The Philippines has joined countries exploring central bank digital currencies via a partnership with the International Monetary Fund, believing that a state-backed currency is a key to solving cross-border friction.
IMF says Africa stands at great risk if it fails to rein in its Bitcoin industry—the fastest growing globally—especially for countries making BTC legal tender.
India recognizes the benefits of the digital asset sector but says a tech-driven framework needs to be crafted to ensure that technology in the industry will not be misused.
BIS and IMF say that using CBDCs could solve many challenges with cross-border movement of funds, but question whether central banks will work together.
IMF examined the environmental impact of blockchain network designs, highlighting that some blockchains have improved the energy efficiency of payments infrastructure while others are inefficient.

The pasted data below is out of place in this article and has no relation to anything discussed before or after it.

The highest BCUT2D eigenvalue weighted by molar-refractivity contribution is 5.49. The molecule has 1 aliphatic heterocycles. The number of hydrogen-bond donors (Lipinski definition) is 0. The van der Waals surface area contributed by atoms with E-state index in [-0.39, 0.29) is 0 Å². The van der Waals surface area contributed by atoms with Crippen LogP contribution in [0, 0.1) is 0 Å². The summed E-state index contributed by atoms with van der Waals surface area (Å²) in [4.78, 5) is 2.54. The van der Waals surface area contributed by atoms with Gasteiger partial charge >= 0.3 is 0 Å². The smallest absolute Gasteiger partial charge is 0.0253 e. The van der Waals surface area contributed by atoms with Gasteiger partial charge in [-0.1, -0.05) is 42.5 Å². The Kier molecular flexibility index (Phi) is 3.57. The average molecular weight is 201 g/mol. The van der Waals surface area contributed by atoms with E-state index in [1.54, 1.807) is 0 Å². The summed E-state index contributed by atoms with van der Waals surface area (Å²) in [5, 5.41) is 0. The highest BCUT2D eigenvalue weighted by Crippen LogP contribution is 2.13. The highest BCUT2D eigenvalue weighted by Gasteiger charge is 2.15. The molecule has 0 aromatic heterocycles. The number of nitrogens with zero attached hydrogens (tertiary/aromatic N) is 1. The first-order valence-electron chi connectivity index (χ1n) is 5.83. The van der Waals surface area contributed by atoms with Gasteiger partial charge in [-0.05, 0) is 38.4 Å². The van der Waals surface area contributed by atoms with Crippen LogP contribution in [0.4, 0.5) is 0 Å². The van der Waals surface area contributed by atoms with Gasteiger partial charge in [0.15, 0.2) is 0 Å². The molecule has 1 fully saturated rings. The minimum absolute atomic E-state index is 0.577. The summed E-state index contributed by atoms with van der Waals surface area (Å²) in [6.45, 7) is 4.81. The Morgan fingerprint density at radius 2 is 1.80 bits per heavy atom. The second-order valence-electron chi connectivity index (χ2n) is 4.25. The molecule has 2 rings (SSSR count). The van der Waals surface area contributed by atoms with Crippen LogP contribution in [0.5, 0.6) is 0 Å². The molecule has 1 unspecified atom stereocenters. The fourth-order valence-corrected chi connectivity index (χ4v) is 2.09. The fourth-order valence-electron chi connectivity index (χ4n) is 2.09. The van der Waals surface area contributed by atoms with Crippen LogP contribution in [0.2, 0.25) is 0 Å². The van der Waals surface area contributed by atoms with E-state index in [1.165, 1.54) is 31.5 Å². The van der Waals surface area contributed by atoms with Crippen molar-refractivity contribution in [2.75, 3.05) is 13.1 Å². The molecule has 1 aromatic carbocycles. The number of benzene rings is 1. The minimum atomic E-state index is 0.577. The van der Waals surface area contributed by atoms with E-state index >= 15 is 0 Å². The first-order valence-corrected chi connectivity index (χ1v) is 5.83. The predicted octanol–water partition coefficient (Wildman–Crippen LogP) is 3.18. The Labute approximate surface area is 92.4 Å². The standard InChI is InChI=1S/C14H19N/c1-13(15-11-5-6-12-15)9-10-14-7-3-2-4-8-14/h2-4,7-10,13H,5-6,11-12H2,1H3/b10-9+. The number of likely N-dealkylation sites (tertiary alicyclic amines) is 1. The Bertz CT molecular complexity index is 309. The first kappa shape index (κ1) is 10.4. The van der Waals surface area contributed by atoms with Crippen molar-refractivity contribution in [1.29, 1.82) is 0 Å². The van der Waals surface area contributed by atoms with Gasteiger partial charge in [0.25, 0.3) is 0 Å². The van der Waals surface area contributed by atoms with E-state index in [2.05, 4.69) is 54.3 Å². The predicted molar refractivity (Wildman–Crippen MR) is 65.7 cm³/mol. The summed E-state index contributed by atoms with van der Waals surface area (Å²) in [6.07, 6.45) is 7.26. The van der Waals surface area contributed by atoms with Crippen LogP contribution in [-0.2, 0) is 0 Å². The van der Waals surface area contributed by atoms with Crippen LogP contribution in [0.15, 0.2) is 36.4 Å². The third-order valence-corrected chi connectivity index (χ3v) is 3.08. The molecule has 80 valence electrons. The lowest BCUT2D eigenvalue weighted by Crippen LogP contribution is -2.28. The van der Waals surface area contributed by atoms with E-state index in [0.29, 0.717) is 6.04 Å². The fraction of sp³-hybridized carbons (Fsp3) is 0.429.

Speaking at a webinar series organized by the IMF, RBI Deputy Governor T. Rabi Sankar stated that the Indian central bank believes CBDCs could kill private digital currencies.
The paper is a result of consultations made both with local digital currency industry key players and international organizations like the IMF and the World Bank.
Bahamas' central bank digital currency currently makes up about 0.1% of the country's money supply, prompting the IMF to recommend that the Caribbean country accelerate its CBDC education campaign and expand its capacity.
The International Monetary Fund says the move raises major legal and economic policy challenges, even as experts, political and economic leaders question the country’s ability to implement BTC payments.
The IMF recently released a report that Russia might have found a way to evade international sanctions stating that block reward mining activities could be used to evade economic boycotts.
Georgia’s central bank is working with the IMF on the regulations, which will include registration of VASPs, compliance testing, and AML control requirements.